In order to actively reject imperialism, you must be acquainted with what it is. This, if you are part of a dominant group, sadly, involves examining the hubris of your heritage, and how it continues to play out today. If you are part of a minority group, chances are you are well-acquainted with the abuse of your ancestors, and how it echoes in your community.
When you see history and its modern echoes laid out before you, when you acknowledge the patterns of abuse that pushes people into the margins, underfoot into the cracks in the floor, you’ll know better how to build a world without the guilt, fear and pain.
Especially those of you who use steampunk as a means for escape. You need to know what you’re escaping from, and acknowledge for who the escape is. (As we like to say, we’d rather deal with someone who’s honestly, vocally a racist, then someone who only says they're anti-racist but behaves otherwise.)
Oppression-free settings are not impossible. If they were, every step of social progress we have made would be rendered bunk. Feminists, humanists, and all other social justice seekers wouldn’t bother. No one would care about democracy and representation (which, I understand, is what many Western countries are being built upon today, but feel free to correct me).
They are, however, difficult to achieve, because there are so many human factors to take into account. You know, like, real-life people.
This is why we have conversations.
I don’t know what Steam Century’s map should look like, ideally, because I’m not Native / First Nations / Aboriginal / indigenous to America.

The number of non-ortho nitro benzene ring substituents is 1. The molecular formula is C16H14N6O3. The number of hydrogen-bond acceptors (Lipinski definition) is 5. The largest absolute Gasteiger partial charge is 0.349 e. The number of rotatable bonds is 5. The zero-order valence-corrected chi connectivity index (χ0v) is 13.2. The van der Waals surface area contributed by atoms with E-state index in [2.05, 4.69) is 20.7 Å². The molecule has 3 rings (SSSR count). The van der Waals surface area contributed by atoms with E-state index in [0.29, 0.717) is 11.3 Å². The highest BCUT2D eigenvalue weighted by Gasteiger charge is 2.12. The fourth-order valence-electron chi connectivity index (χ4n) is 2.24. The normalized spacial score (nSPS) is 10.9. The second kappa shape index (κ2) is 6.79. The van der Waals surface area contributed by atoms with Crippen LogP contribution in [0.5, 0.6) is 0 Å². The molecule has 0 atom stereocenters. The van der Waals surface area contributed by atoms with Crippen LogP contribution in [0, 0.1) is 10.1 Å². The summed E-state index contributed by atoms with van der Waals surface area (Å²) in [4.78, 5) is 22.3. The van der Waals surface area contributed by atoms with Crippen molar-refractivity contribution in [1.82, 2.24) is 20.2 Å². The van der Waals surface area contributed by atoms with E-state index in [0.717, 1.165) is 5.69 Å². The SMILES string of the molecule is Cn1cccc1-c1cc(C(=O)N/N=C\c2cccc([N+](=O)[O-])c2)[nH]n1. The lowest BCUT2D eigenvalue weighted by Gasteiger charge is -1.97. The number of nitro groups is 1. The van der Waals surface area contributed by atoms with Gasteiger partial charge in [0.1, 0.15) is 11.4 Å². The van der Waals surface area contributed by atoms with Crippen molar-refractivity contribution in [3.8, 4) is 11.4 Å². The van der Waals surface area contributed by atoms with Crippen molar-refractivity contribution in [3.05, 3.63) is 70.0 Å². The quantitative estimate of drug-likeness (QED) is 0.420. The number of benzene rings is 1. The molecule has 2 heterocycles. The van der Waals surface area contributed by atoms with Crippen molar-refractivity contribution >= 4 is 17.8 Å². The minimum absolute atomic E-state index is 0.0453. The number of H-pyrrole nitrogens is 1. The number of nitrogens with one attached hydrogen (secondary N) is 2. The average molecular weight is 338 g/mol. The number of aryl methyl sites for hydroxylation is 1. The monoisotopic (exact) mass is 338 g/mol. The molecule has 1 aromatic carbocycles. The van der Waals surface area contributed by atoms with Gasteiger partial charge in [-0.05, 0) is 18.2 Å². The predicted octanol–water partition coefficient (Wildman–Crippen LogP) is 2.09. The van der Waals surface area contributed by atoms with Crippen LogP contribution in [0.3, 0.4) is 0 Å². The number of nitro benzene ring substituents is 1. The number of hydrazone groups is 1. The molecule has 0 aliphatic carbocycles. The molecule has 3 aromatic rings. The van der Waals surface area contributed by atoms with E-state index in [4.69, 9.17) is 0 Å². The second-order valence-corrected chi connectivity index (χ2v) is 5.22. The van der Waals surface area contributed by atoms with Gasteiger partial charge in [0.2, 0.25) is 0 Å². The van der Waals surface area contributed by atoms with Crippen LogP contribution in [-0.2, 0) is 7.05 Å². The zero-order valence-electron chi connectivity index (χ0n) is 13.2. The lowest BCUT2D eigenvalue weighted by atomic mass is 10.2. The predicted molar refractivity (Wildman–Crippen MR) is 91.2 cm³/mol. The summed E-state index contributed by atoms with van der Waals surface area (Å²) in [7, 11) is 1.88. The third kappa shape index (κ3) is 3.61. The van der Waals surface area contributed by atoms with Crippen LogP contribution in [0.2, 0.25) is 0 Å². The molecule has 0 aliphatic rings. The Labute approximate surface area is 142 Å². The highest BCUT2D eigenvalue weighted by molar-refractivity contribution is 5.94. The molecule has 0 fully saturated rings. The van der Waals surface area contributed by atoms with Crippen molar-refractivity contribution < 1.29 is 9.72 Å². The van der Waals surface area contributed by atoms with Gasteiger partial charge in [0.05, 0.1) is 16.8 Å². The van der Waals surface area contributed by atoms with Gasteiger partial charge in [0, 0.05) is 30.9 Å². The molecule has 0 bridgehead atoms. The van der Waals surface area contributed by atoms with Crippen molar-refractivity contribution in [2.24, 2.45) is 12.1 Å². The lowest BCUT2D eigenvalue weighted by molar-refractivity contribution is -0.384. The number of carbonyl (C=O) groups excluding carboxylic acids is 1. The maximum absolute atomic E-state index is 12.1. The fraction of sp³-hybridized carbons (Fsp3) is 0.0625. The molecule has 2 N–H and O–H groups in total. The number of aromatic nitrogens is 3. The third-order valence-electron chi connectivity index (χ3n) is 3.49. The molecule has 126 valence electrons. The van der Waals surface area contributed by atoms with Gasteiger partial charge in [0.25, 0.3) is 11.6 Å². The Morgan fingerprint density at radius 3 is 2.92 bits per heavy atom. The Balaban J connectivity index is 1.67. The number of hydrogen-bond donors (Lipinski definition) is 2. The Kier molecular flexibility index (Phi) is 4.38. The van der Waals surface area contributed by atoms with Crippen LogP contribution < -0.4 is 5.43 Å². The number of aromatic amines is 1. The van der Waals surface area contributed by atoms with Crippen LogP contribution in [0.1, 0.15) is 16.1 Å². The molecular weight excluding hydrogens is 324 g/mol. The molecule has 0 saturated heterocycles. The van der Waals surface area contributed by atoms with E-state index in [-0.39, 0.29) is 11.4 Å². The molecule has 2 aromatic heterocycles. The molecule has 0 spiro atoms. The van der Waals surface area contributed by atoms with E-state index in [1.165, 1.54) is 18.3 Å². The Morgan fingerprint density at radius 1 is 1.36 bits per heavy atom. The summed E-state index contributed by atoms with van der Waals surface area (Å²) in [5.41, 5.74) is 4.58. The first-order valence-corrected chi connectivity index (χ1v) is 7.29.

I can tell you that in my ideal map, the sultans of Nusantara have created a compact of peace and trade with China and work alongside Siam to industrialize the townships whilst still self-sustaining. The Dutch in Java, the Portuguese in Malacca, the English in Penang are absorbed into the workforce and population. Chinese, Arab and Indian scholars interact and debate in coffeeshops on hot lazy days. These capitals in the Malaccan Straits are thriving entreports where traders from all over the world come to haggle and buy and sell and teach and learn, and eat good food.
That’s a vision solely for myself, because others from my region would re-imagine it differently, and I ignore the huge class differentials that have led us to continual abuse of our immigrants, our refusal to accept the cultural practices of newcomers, our bloody and corrupt history which allowed the sultans to accede to the British and other foreign powers in the first place. This is pure escapism.